Enter a landscape of symbolism and allegory, vivid colours and evocative compositions. Echoing Marc Chagall, Rauschenberg’s Combines, and Rouault, Norman LaLiberté first captured the world’s attention almost a generation ago after serving as the design consultant for the Vatican Pavilion at the New York World’s Fair in 1964. Indeed, the eighty-eight large banners that filled the glass walled space marked the beginning of a series of large scale installation projects that both shaped and defined the artist’s iconic career. Other major public endeavours soon followed, including banners for the 25th Anniversary of the Chicago Lyric Opera, aluminum panels for the International Terminal at Logan Airport, and large scale projects for the New York State Bar Association, Standard Oil, IBM and Alcan Corporation.
Born in Massachusetts and raised in Montreal, LaLiberté exhibited his first works at the Montreal Museum of Fine Arts after completing his education at the prestigious Institute of Design in Chicago, where teachers included Buckminster Fuller, Gropius, and Mies Van der Rohe.He received a Doctorate in Fine Arts from Notre Dame University and an Honorary Doctorate from McGill University.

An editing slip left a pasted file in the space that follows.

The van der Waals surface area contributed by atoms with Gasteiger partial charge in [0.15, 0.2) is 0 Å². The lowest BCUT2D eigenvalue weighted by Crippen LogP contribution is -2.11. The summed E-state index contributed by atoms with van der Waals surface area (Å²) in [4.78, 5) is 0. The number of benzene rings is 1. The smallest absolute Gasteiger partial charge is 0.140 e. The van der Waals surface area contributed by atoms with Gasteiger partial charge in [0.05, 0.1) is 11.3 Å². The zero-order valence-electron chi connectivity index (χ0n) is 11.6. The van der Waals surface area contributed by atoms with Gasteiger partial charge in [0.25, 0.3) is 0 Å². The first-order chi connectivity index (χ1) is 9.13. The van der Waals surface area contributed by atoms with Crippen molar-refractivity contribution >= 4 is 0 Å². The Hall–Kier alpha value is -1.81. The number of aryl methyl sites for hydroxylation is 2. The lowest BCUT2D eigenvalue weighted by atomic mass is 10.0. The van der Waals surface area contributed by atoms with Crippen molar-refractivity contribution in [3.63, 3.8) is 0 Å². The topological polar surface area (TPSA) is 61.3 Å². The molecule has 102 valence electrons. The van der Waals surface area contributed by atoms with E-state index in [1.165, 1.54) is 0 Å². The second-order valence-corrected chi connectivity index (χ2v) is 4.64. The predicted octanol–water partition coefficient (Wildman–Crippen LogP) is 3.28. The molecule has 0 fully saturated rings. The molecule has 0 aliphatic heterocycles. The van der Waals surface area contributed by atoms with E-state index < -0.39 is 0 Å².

His unique form of abstract expressionism serves as a potent anti-depressant – animals, flowers, and often sensual figures instill viewers with uplifting feelings of joie de vivre. It’s not difficult to understand why LaLiberté’s art has been on the covers of both Life and Time, as well as in both private and public collections including the Smithsonian Institute, Citicorp, the Institute of Contemporary Art in New York, the Nelson A. Rockefeller Collection, and the Detroit Institute of Contemporary Art.
LaLiberté can also count teaching, painting, and illustrating among his formidable skill sets. He has written, designed,or illustrated some 35 books, exhibited at over 300 one-man shows in the US and Canada, and taught at the Kansas City Art Institute, Boston College, Notre Dame, and the Rhode Island School of Design. In addition, the National Film Board of Canada produced a documentary about him. Ever prolific, the artist lives in Nahant, Massachusetts where he continues to mesmerize audiences with innovative and technologically advanced mediums that remain true to his independent spirit. Written by Kristian LaLiberté, Senior Editor, Refinery29